On Sunday I transplanted some white sweet onion plants that I got from Weston's Feed and Seed in Asheboro.
I know that their seed is not all local and organic, but in our attempts to sustainability there are some heavy decisions to be weighed - do you buy seed from miles away because it's organic? - or do you support your local small business, because you want to see the local small businesses strive? I try to do a little bit of both, as I believe in diversity.
On Friday we had our first spring group of kids from the Family Worship Ministries Christian Academy come, and get a tour of the STARworks building, the Garden and a demonstration in the Glass Lab. Over 40 kids from third graders up through highschool! In the garden we talked about the importance of choosing local food, looked at worms eating our garbage, and learned about mushroom logs.
Here we are talking about worms.
Speaking of Mushrooms though, our Shiitake mushroom cultivation workshop is coming up this Saturday, at 10 am. Our tools and spawn has already arrived from the Field and Forest Products. Field and Forest Products is a family operated company in Wisconsin. This is the second year I have ordered from them, and have been very happy with their service and expertise! Highly recommend them!
Can't wait to plug away this weekend, and enjoy some wonderful mushrooms in the fall or next spring.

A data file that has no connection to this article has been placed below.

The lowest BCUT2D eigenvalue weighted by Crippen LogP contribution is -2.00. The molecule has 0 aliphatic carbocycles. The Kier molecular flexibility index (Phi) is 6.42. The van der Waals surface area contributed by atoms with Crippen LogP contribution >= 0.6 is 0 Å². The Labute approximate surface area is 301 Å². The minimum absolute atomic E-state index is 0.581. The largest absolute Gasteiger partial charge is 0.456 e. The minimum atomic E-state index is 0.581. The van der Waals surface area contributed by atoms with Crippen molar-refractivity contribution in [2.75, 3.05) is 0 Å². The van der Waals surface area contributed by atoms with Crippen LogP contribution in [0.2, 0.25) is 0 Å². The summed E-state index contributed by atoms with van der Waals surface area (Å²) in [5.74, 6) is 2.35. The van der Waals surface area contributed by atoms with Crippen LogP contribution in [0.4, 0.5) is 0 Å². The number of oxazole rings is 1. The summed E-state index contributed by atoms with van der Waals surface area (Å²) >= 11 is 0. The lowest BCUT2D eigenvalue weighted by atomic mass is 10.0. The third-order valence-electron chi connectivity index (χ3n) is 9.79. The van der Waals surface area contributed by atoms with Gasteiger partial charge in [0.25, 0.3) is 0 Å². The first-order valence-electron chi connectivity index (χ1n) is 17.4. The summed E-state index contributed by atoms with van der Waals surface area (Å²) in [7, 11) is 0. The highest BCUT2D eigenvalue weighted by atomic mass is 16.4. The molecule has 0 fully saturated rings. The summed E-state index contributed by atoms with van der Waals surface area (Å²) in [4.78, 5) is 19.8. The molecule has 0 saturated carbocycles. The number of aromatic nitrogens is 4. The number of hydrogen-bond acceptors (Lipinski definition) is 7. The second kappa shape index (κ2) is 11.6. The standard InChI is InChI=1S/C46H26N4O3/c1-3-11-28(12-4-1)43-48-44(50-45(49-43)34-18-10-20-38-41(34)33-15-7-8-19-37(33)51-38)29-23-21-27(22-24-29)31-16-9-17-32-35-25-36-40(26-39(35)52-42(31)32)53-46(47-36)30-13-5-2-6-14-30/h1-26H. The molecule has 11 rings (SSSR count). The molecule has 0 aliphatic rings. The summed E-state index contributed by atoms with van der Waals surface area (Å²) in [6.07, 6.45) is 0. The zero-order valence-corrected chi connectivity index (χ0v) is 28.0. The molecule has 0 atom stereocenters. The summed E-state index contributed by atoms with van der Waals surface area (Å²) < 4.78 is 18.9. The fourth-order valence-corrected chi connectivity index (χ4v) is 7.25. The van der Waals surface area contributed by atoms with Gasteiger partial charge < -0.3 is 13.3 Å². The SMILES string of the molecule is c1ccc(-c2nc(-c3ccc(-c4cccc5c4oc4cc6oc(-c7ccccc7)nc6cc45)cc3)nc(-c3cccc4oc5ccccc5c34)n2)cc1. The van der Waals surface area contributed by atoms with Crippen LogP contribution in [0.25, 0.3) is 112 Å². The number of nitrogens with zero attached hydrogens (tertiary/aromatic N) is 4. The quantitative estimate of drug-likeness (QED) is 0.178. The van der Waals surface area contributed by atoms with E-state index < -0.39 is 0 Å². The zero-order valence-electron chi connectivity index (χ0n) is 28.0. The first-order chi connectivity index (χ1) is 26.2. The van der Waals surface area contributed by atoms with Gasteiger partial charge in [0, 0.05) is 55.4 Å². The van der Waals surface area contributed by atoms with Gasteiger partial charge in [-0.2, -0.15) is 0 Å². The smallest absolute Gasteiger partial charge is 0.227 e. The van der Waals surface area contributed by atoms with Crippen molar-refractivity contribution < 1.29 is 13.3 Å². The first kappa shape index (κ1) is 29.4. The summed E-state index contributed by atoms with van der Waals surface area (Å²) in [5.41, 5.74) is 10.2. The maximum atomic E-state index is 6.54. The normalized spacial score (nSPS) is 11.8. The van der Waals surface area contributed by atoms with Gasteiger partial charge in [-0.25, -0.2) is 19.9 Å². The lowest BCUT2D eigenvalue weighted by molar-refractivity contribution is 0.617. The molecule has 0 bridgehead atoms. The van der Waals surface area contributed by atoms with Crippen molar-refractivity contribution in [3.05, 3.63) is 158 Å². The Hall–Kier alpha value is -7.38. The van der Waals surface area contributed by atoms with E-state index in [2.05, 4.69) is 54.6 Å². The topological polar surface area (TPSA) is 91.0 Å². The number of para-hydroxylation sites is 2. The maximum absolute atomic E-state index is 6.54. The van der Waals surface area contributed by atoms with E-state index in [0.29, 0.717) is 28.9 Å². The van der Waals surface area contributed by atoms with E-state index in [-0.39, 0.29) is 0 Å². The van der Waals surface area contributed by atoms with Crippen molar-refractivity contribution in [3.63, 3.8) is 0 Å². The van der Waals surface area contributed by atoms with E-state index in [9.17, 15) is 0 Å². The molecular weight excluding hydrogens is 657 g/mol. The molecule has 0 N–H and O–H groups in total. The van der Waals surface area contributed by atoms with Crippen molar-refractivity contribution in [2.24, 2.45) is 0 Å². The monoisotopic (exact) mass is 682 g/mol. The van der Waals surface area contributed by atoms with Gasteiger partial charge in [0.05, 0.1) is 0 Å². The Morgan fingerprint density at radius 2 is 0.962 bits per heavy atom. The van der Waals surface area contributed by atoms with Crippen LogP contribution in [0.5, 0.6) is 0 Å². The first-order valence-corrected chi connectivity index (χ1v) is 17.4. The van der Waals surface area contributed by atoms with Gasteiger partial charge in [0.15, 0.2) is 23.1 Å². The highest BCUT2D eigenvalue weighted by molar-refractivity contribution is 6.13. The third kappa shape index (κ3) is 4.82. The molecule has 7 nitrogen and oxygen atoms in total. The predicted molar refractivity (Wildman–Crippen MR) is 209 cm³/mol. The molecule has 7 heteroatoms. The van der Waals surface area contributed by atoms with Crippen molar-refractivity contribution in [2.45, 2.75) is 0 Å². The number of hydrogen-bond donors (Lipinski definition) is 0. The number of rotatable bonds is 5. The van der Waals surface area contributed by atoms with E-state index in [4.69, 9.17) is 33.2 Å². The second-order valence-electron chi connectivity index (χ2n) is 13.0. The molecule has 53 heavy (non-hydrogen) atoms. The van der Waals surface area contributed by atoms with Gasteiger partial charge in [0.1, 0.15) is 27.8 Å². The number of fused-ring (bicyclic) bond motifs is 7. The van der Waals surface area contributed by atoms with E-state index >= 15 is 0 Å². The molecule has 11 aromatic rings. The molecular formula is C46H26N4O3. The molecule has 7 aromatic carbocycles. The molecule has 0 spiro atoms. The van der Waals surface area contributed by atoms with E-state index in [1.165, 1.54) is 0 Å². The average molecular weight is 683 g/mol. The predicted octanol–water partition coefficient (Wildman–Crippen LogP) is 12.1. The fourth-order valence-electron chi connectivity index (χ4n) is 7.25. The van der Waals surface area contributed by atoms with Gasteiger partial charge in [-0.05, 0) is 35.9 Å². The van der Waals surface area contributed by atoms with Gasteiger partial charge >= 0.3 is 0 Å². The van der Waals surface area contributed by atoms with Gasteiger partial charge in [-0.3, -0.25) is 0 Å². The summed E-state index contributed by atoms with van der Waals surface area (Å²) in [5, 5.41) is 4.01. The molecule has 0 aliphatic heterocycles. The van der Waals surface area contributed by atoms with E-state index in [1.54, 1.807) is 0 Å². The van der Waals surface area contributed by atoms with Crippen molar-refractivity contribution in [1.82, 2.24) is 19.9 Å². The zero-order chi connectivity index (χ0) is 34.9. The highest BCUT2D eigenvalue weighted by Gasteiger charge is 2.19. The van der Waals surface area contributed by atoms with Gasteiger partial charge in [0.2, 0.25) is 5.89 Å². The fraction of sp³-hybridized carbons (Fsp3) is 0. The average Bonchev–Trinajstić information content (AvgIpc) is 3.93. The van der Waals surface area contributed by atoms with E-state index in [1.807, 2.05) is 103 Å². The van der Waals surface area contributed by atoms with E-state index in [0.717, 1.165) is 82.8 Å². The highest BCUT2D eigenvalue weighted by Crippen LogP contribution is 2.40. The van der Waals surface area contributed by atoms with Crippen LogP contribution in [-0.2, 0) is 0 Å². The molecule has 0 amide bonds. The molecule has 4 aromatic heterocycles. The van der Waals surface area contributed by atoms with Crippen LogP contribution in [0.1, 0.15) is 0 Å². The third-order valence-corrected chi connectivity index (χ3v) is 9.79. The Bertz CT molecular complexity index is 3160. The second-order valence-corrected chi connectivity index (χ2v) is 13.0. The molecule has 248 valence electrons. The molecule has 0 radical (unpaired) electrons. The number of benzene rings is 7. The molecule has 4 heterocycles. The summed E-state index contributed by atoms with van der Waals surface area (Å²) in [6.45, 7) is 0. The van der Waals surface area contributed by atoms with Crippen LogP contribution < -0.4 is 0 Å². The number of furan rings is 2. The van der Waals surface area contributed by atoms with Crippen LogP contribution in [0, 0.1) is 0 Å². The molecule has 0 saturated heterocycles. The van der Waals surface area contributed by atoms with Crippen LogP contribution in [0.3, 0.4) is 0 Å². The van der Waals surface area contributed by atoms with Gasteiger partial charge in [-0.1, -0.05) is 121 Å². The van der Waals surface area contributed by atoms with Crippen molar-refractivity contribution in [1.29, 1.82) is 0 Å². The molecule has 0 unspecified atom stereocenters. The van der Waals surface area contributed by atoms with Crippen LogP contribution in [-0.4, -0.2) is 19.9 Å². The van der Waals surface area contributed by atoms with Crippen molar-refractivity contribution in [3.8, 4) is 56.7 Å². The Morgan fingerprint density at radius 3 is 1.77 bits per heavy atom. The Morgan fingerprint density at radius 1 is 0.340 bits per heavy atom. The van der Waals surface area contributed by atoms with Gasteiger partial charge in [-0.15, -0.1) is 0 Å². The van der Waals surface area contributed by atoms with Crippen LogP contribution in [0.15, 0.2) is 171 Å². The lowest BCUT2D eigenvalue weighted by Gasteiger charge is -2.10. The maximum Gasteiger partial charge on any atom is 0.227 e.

Despite feeling icky still (seems like most of us here, at STARworks have been plagued with some sort of cold) I went out to the greenhouse today, and started seeds. I think I'm a bit late this year, but it has been so darn cold...
SO today I started: Senposai, Broccoli Raab, a variety of asian Pac Choi's, swiss chard and beets.
I've never tired to start beets in pots before, so this may not work out... but worth the try.
Later this week I will start carrots, more beets, some chinese celery, spinach etc. in the garden at home. I'm waiting a few more weeks to start herbs and summer veggies.
In previous years I have sometimes started plants too early, only to lose them to frost, or have had to watch them sit in the ground for a loooooong time, before they start really growing.
So - the longer winter this year has pushed me to be more patient. Each year is a new challenge.